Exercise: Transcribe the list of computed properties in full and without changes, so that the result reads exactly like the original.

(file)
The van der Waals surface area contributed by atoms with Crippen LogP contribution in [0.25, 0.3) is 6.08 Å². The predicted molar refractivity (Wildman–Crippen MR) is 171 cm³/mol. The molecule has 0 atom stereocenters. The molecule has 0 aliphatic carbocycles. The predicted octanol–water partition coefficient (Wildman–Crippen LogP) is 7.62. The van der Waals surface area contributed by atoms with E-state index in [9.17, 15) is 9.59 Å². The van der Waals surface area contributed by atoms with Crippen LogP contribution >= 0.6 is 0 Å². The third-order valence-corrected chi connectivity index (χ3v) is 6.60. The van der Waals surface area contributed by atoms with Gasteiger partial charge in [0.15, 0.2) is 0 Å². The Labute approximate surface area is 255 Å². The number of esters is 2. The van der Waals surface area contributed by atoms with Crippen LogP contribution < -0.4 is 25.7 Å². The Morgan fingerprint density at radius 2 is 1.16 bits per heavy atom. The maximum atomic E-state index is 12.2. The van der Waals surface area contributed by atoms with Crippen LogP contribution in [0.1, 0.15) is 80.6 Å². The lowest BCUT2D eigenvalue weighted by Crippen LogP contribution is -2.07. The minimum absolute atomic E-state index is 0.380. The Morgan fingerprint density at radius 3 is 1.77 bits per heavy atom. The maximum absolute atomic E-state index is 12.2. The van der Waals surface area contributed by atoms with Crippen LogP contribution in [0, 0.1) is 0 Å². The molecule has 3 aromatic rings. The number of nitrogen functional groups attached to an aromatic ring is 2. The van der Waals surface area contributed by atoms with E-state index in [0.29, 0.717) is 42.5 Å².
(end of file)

The van der Waals surface area contributed by atoms with Crippen LogP contribution in [0.25, 0.3) is 6.08 Å². The predicted molar refractivity (Wildman–Crippen MR) is 171 cm³/mol. The molecule has 0 atom stereocenters. The molecule has 0 aliphatic carbocycles. The predicted octanol–water partition coefficient (Wildman–Crippen LogP) is 7.62. The van der Waals surface area contributed by atoms with E-state index in [9.17, 15) is 9.59 Å². The van der Waals surface area contributed by atoms with Crippen LogP contribution >= 0.6 is 0 Å². The third-order valence-corrected chi connectivity index (χ3v) is 6.60. The van der Waals surface area contributed by atoms with Gasteiger partial charge in [0.15, 0.2) is 0 Å². The Labute approximate surface area is 255 Å². The number of esters is 2. The van der Waals surface area contributed by atoms with Crippen LogP contribution < -0.4 is 25.7 Å². The Morgan fingerprint density at radius 2 is 1.16 bits per heavy atom. The maximum atomic E-state index is 12.2. The van der Waals surface area contributed by atoms with Crippen LogP contribution in [0.1, 0.15) is 80.6 Å². The lowest BCUT2D eigenvalue weighted by Crippen LogP contribution is -2.07. The minimum absolute atomic E-state index is 0.380. The Morgan fingerprint density at radius 3 is 1.77 bits per heavy atom. The maximum absolute atomic E-state index is 12.2. The van der Waals surface area contributed by atoms with Crippen LogP contribution in [0, 0.1) is 0 Å². The molecule has 3 aromatic rings. The number of nitrogen functional groups attached to an aromatic ring is 2. The van der Waals surface area contributed by atoms with E-state index in [0.29, 0.717) is 42.5 Å².